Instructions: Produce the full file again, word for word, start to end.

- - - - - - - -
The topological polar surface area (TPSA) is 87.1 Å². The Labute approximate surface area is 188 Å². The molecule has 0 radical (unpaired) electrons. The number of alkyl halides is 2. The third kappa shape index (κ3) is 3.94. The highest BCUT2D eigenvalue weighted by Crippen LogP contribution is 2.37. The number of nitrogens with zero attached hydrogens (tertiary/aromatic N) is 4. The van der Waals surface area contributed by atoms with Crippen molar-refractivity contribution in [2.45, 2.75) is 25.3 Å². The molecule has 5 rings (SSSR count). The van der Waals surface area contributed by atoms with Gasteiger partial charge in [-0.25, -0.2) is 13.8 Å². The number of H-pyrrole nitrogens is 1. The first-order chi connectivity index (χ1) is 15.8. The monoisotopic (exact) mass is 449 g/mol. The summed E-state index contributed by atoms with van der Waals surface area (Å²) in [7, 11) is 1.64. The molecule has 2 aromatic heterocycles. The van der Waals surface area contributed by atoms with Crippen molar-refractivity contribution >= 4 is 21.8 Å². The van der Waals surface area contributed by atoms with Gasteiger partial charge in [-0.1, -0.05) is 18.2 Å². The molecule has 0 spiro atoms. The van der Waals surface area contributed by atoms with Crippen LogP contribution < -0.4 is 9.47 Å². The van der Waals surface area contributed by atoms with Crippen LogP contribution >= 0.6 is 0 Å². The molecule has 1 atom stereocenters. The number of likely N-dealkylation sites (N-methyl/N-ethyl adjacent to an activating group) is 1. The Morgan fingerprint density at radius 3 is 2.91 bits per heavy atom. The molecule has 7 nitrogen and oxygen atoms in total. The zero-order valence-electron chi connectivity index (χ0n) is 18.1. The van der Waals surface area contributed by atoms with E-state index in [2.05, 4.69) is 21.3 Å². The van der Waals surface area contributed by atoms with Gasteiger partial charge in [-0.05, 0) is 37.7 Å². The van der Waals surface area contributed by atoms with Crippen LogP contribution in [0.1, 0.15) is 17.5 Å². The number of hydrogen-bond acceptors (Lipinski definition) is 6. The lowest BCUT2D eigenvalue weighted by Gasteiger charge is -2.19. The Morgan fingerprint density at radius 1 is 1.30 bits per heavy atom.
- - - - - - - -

The topological polar surface area (TPSA) is 87.1 Å². The Labute approximate surface area is 188 Å². The molecule has 0 radical (unpaired) electrons. The number of alkyl halides is 2. The third kappa shape index (κ3) is 3.94. The highest BCUT2D eigenvalue weighted by Crippen LogP contribution is 2.37. The number of nitrogens with zero attached hydrogens (tertiary/aromatic N) is 4. The van der Waals surface area contributed by atoms with Crippen molar-refractivity contribution in [2.45, 2.75) is 25.3 Å². The molecule has 5 rings (SSSR count). The van der Waals surface area contributed by atoms with Gasteiger partial charge in [-0.25, -0.2) is 13.8 Å². The number of H-pyrrole nitrogens is 1. The first-order chi connectivity index (χ1) is 15.8. The monoisotopic (exact) mass is 449 g/mol. The summed E-state index contributed by atoms with van der Waals surface area (Å²) in [7, 11) is 1.64. The molecule has 2 aromatic heterocycles. The van der Waals surface area contributed by atoms with Crippen molar-refractivity contribution >= 4 is 21.8 Å². The van der Waals surface area contributed by atoms with Gasteiger partial charge in [-0.1, -0.05) is 18.2 Å². The molecule has 0 spiro atoms. The van der Waals surface area contributed by atoms with Crippen LogP contribution < -0.4 is 9.47 Å². The van der Waals surface area contributed by atoms with Crippen LogP contribution >= 0.6 is 0 Å². The molecule has 1 atom stereocenters. The number of likely N-dealkylation sites (N-methyl/N-ethyl adjacent to an activating group) is 1. The Morgan fingerprint density at radius 3 is 2.91 bits per heavy atom. The molecule has 7 nitrogen and oxygen atoms in total. The zero-order valence-electron chi connectivity index (χ0n) is 18.1. The van der Waals surface area contributed by atoms with E-state index in [2.05, 4.69) is 21.3 Å². The van der Waals surface area contributed by atoms with Gasteiger partial charge in [-0.05, 0) is 37.7 Å². The van der Waals surface area contributed by atoms with Crippen LogP contribution in [0.1, 0.15) is 17.5 Å². The number of hydrogen-bond acceptors (Lipinski definition) is 6. The lowest BCUT2D eigenvalue weighted by Gasteiger charge is -2.19. The Morgan fingerprint density at radius 1 is 1.30 bits per heavy atom.